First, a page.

Becoming a Preschool Teacher - post

Professionalism Pre-Service Training

Becoming a Preschool Teacher

image in article Becoming a Preschool Teacher

 

The sounds of children playing throughout learning centers as teachers circulate the room engaging in conversations around the children’s play fill the early childhood classroom.  Laughter is a key ingredient here as teachers develop their curriculum around the children’s interests.  Block towers are scattered throughout the interest area, while patrons are dining at a fine restaurant provided by the chef, Elmo.  Splashes of tempura paint are seen on various art easels, while other artists are sculpting away with playdough.  These are just the typical scenes in your every day early childhood program.  For some individuals, this is more than a job, it is a calling.  Teachers who walk through the early childhood program doors are different than those who teach at high schools, or even in elementary schools.  They have a passion for the early childhood years; they know and understand the various levels of child development from birth to age five; and they thrive on the pedagogy of children learning best through play.  But how did those teachers get to where they are?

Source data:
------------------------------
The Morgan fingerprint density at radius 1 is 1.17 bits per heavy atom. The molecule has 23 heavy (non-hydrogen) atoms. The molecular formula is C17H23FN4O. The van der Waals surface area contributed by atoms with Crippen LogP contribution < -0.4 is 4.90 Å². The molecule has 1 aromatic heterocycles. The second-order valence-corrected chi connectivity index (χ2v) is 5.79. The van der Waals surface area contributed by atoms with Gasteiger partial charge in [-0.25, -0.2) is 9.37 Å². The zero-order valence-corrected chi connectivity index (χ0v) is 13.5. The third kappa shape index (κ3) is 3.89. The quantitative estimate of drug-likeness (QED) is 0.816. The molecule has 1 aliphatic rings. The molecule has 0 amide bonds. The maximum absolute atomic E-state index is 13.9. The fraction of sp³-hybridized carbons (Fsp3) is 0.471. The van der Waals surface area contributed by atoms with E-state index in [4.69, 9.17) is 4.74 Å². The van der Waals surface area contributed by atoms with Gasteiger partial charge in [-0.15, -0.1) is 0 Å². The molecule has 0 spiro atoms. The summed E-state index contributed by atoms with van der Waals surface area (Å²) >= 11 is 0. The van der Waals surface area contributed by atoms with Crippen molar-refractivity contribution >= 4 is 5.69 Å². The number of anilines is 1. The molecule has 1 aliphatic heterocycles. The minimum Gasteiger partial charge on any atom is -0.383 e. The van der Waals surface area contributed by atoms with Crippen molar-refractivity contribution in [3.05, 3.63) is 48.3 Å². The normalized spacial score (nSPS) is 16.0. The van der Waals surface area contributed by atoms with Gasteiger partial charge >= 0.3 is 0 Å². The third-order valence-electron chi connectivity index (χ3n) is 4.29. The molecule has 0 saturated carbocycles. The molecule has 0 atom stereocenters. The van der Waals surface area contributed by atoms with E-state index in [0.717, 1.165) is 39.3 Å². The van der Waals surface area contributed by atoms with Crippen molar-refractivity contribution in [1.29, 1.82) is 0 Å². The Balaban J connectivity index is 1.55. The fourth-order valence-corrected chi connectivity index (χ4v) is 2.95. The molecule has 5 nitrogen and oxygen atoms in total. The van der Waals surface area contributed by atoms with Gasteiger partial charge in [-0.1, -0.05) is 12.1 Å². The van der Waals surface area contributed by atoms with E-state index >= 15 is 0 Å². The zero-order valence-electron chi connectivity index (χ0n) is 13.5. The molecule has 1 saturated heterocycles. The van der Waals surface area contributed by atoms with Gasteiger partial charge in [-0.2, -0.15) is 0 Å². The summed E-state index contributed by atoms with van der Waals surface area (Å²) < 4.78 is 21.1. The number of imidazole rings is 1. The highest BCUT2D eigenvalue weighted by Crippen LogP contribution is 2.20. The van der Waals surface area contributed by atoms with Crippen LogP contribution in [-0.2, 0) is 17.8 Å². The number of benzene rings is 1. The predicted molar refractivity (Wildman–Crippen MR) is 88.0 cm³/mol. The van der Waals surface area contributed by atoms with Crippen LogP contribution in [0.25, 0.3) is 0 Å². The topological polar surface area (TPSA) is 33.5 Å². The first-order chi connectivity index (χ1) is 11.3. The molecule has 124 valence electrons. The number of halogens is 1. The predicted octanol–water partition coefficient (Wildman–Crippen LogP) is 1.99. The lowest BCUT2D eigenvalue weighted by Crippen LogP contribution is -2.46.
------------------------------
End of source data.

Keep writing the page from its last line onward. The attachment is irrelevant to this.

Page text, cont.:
To become a preschool teacher, each state, (and even program) has different requirements.  The degrees vary from Child Development Associates (CDA) or Child Care Professional (CCP) certificate to upwards of a master’s degree in early childhood education.  The option of which degree is best, depends on the individual teacher and the age group/program they want to teach in.  Typically, Head Start programs (programs funded by the Department of Health and Human Services that provide early childhood education services to low-income children and families) require at least an associate’s degree with close to 50% of their teachers having a bachelor’s degree in early childhood.  Many private programs, however, require at least the CDA or CCP to become a preschool teacher. 

H&H Child Care Training currently offers the 120 hours of CDA coursework for Infant and Toddler, Preschool, and Family Child Care. The 120-hour credentials currently offer 12 CEUs for each course. Our online training is designed to fulfill the CDA requirement for 120 hours of formal education in specific child-care competency areas. We at H&H Child Care Training believe that our CDA courses are nationally accepted in all states: please refer to your child care licensing agency by clicking here for any additional requirements.


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